One of our elderly gentlemen readers called the other day to complain. Our Pet Editor, Scoop, writes a joke column in our newspapers, the Lexington County Chronicle and The Lake Murray Fish Wrapper.
Scoop (and his editor) find these jokes everywhere but mostly online. Some are a bit salty, which we don’t use. Nor do we use the ones too vanilla to be funny. But humor is always a matter of one’s taste.
This gentleman wanted to cancel his subscription due to what he considered an off-color joke that he did not want to have to explain to his teenage grandson.
If his grandson is anything like the teenagers we know, he may be able to better explain it and even salter jokes to Grandpa.
Katie, our subscription manager, apologized and did everything she could on the phone to assure him we will watch it.
She even went back and read the joke he referred to and found no offensive content.
We wrote him a letter explaining that, being a dog, Scoop does not always anticipate what may offend humans and gets carried away with his sense of humor.
We promised to keep an eye on Scoop and offered the reader a free subscription.
Katie handled the situation well.
How well do your people handle complaints? How do you know?
For a complimentary copy of “Uncover Your Inner Sales Genius” email JerryBellune@yahoo.com
You’ve undoubtedly seen a few of the ads for Starbucks Afternoon Made. This is an attempt to generate more traffic, sales and revenue after lunch, their slowest time.
Starbucks is offering iced drinks, strawberry acais, caramel frappuccinos and other tantalizing afternoon concoctions to lure the morning crowd back after lunch.
Starbucks does a booming business in the morning for obvious reasons. What happens after lunch is another story.
We aren’t like Europeans who, with the exception of Germans, work nothing like Americans do. They sip coffee all day in sidewalk cafes and places like Starbucks.
I know that’s a sweeping generality and some Europeans actually work for a living.
Yet the European coffee houses were the inspiration for the Starbucks chain.
Starbucks is not alone. Think of lawn services, pool installers and others whose business is seasonal. Many have come up with other products and services they can offer in their slow times, be it weeks or months.
Even power companies encourage you to use non-peak hours by offering what they call “discounted” rates. Actually, they charge you a premium for peak hour use.
What are the slow times in your business? What might you offer to stimulate more business during those times?
In our Master Mind group, we teach that every challenge has at least one opportunity in it. Lazy people complain.
Smart ones find and exploit the opportunity.The recent Supreme Court sales tax ruling in an excellent example. On a challenge by small internet retailers, the court ruled states have a right to charge sales taxes on anything sold online to their residents.
Local governments are losing millions in sales tax revenue they would have normally received if the purchase had been made in a store in their state or community. Charging internet retailers a sales tax, government agencies argued, leveled the playing field for their local businesses and helped pay for government services such as law enforcement, fire protection, etc.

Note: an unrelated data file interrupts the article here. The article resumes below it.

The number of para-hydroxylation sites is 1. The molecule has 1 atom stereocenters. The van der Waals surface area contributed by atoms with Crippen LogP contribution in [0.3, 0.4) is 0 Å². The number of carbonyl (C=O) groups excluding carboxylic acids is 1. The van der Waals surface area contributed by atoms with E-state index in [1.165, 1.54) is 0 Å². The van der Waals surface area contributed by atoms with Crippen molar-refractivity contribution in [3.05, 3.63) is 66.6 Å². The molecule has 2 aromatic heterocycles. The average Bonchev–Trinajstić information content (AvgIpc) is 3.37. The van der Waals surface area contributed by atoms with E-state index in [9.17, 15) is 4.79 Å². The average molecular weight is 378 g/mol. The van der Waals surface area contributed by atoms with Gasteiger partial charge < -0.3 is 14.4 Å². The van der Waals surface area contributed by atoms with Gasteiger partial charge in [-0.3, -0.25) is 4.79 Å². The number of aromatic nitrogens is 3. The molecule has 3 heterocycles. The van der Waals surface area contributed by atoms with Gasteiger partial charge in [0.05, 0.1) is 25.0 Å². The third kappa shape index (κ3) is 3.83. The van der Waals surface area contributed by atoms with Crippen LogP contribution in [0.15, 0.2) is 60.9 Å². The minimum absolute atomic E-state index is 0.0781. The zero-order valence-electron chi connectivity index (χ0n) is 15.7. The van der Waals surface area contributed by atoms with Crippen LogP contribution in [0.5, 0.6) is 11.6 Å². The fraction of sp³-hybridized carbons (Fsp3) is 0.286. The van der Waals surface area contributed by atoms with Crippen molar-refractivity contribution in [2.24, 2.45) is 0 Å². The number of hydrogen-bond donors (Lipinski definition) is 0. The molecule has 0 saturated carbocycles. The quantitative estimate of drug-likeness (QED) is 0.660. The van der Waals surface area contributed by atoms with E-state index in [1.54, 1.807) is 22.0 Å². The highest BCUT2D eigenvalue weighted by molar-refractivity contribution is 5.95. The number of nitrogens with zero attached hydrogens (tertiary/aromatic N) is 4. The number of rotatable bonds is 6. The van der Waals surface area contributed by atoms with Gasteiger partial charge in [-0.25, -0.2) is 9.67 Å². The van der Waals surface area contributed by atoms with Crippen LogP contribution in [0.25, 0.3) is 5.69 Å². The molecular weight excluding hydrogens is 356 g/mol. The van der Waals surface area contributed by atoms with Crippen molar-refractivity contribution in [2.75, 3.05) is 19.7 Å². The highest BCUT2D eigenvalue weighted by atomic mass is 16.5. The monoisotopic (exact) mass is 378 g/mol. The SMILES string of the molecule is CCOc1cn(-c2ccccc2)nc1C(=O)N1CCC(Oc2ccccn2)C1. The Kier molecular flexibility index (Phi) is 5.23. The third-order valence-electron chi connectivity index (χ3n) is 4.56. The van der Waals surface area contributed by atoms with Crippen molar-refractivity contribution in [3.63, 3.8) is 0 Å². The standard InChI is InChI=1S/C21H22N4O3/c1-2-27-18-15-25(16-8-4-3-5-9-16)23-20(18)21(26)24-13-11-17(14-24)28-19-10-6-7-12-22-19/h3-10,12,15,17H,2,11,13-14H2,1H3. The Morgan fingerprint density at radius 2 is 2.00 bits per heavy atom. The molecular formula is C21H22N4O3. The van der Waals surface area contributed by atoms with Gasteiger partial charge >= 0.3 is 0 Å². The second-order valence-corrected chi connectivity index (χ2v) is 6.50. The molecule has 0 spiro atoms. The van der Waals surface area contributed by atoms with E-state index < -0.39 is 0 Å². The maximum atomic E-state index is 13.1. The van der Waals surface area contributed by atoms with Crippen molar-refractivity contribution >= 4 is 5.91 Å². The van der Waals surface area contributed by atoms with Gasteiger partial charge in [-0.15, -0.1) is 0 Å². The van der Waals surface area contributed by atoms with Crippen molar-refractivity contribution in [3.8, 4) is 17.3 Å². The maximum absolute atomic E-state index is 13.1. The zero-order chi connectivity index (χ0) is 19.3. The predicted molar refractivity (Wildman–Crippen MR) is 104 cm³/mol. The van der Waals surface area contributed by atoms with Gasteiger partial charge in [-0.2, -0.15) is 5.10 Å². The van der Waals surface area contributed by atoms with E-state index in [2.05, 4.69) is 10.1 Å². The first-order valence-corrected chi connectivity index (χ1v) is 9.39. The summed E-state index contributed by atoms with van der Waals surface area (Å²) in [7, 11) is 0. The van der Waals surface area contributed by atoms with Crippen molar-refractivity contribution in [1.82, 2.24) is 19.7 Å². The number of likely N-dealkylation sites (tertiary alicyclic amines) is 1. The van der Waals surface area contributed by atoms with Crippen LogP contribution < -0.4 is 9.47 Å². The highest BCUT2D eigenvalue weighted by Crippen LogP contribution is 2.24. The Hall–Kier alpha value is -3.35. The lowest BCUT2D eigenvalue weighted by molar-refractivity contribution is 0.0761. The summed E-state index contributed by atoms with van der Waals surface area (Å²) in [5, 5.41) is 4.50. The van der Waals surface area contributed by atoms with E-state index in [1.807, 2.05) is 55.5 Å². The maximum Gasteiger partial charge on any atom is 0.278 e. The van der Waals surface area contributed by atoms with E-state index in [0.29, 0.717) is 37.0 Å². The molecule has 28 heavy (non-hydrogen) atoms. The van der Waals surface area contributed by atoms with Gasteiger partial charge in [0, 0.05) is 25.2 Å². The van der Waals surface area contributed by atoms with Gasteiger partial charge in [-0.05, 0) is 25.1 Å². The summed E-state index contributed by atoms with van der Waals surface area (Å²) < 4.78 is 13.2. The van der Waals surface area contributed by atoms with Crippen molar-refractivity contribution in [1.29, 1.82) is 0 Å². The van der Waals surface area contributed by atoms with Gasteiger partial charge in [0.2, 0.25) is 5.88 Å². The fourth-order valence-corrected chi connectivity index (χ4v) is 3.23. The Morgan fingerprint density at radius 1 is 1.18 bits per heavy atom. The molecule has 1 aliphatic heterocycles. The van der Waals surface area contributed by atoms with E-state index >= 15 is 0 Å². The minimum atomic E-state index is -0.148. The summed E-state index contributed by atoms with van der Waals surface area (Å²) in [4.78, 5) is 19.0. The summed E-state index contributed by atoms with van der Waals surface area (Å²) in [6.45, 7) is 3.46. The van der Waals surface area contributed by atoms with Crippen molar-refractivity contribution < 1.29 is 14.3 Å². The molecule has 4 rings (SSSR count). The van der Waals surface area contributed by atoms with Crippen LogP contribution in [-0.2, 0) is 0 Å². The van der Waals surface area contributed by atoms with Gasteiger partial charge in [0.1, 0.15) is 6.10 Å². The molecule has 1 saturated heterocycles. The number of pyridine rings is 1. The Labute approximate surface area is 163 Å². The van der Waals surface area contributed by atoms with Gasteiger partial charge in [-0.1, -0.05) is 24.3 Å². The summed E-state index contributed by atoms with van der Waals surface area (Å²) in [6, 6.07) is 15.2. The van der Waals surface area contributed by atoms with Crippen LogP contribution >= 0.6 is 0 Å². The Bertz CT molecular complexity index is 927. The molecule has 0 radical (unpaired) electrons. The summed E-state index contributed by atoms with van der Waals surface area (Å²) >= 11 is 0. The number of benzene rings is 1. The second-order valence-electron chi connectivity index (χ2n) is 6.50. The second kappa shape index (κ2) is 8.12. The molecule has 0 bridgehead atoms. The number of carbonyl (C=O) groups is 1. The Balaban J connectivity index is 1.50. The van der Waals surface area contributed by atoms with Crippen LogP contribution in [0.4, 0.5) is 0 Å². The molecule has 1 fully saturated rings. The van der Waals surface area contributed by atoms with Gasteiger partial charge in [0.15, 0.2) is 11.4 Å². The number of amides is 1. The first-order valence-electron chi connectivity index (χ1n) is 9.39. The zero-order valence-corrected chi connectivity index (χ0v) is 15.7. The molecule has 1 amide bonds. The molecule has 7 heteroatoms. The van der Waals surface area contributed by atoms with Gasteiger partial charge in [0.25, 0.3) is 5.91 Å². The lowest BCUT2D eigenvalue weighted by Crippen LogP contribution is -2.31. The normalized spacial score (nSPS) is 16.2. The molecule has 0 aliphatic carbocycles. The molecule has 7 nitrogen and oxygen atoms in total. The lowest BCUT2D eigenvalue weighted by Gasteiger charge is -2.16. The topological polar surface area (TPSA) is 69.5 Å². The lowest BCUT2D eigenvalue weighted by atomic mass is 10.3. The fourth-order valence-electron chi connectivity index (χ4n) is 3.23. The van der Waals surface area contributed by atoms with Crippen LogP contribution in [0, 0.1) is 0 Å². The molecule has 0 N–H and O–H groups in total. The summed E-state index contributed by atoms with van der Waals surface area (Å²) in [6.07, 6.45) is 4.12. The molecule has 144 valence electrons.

Small retailers argued they can not keep up with differing tax laws in so many states. It would put them out of business.
Big retailers such as Amazon have already figured out how to do it and are paying taxes on purchases from all 50 states.There is the opportunity.
Amazon is undoubtedly working on a sales tax service it can offer small retailers at an affordable price and for a profit.
What challenges are you and your industry facing? How can you turn that them into opportunities – at a profit?
For a complimentary digital copy of “Mastering the Master Mind” email JerryBellune@yahoo.com
Having enjoyed Bananas Foster and other fattening fare at Brennan’s in New Orleans, we can attest to Ella Brennan’s skills.
Mrs. Brennan invented the “celebrity chef” in nurturing Paul Prudhomme and Emeril Lagasse, two Food Network stars.
But she held their egos in check and concentrated on making her family’s restaurants memorable for 5-star food and fun.
“A restaurant is not a church, where you have to be quiet and kneel,” she said.
She wanted every meal to be boisterous.
Any pretensions were punctured by jazz bands swaying between the tables and 25-cent martinis at lunch. She wouldn’t let her waiters put on airs and the menu described French dishes in plain English.
Long before other restaurants saw the need for national reputations, Ms. Brennan cultivated friendships with journalists. She once helped scrub a lodging for visiting reporters. They rewarded her with glowing reviews. The Chicago Tribune called her the “doyenne of brunch.”
She scoured newspapers for stories about other industries that might contain lessons for her restaurants and held weekly brainstorming sessions with her staff.
I tell you all this because you need to become the Ella Brennan of your business.
Take her ideas and run with them.